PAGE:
Transactions Costs Exaplanation for the Creation of Organizations

A newer, economic-based interpretation expanded by Oliver E. Williamson concerns transaction costs (Williamson 1975, 1985). Transactions are "the exchange of goods or services between persons or across boundaries" (Scott p. 156). Instead of production the exchange of resources is deemed the critical factor in the creation and development of organizational structures.

William contrasts two main governance structures -- the market and the organization. In the market, exchanges are negotiated contracts where all parties are assumed to operate in self-interest. In its pure form little knowledge about the other exchangers is needed, and pricing is purely based on individual interests and the "invisible hand" of a free economy (large number of buyers and sellers, instantaneous exchanges, etc.). Little coordination costs are needed in this pure market.

While these assumptions work well for quick, spot contracts, they are less relevant for contracts that require estimates of future value (contingent claims contract). In these situations, organizations may be viewed as a more attractive alternative to pure market-mediated transaction. The uncertainty of exchange is reduced if it can be brought into an organized group of people with a framework of rationality and organizational mechanisms to dissuade opportunism.

The organization supports the division of problems, simplifies choices, channels information, and restricts alternatives (Scot p. 157). Organizations help individuals deal with cognitive limits to assess and reduce uncertainty and make decisions.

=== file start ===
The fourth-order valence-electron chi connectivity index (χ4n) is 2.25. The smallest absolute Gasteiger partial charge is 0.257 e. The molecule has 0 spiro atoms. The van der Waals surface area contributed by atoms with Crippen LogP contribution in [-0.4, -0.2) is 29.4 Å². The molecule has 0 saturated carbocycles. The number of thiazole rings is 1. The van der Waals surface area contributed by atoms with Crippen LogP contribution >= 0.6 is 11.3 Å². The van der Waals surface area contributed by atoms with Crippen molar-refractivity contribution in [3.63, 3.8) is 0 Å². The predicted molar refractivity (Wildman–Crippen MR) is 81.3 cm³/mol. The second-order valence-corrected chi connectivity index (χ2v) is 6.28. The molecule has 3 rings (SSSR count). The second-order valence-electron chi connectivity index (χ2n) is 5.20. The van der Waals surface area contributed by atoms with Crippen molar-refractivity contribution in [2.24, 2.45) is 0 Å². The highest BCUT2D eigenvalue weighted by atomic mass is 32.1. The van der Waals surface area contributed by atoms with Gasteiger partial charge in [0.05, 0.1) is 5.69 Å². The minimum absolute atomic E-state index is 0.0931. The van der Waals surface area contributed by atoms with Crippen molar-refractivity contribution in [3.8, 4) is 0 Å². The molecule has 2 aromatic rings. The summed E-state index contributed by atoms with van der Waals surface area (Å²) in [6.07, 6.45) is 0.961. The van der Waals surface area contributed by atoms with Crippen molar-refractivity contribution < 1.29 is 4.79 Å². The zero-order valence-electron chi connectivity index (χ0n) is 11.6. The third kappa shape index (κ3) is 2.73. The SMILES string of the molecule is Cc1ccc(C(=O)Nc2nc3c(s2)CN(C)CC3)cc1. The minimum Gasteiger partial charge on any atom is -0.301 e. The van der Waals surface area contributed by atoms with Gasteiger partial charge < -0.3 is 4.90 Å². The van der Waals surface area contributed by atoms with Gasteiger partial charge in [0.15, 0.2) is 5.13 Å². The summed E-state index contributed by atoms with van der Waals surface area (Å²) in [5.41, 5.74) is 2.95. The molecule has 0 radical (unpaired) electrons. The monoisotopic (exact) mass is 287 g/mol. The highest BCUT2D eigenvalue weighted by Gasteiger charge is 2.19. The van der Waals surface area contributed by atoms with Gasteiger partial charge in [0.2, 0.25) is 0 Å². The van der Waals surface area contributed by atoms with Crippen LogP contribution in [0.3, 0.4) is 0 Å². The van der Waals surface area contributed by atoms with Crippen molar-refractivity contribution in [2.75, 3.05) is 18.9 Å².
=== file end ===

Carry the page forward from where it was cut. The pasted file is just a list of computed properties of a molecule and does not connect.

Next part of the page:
Williamson introduced the market failures framework to explain why in some situations bringing exchanges into organizations is better than leaving them in the marketplace. In situations where exchangers have good opportunities to cheat , and there are few exchangers to choose from, it's better to bring the exchanges "inside" organizations where there can be better surveillance and monitoring and more defined incentive systems that reduce opportunism.

The organization also supplants the need for long-term open contracts among exchange partners (which are replaced by the employment contract). People sell their promise to obey commands (Commons, 1924) which allows the flexibility to alter exchange contracts with internal workers more easily than with outsiders.

"The transactions costs framework provides a general explanation for the origins of organizations as mechanisms for supporting decisions under conditions of uncertainty and supressing opportunism under conditions of restricted exchange" (Scott p. 158). This approach focuses primarily on efficiency (like most economic approaches).

Granovetter notes that Williamson's model fails to note that individual actions are embedded in a matrix of personal relationships that strongly affect this exchange behavior (Granovetter, 1985).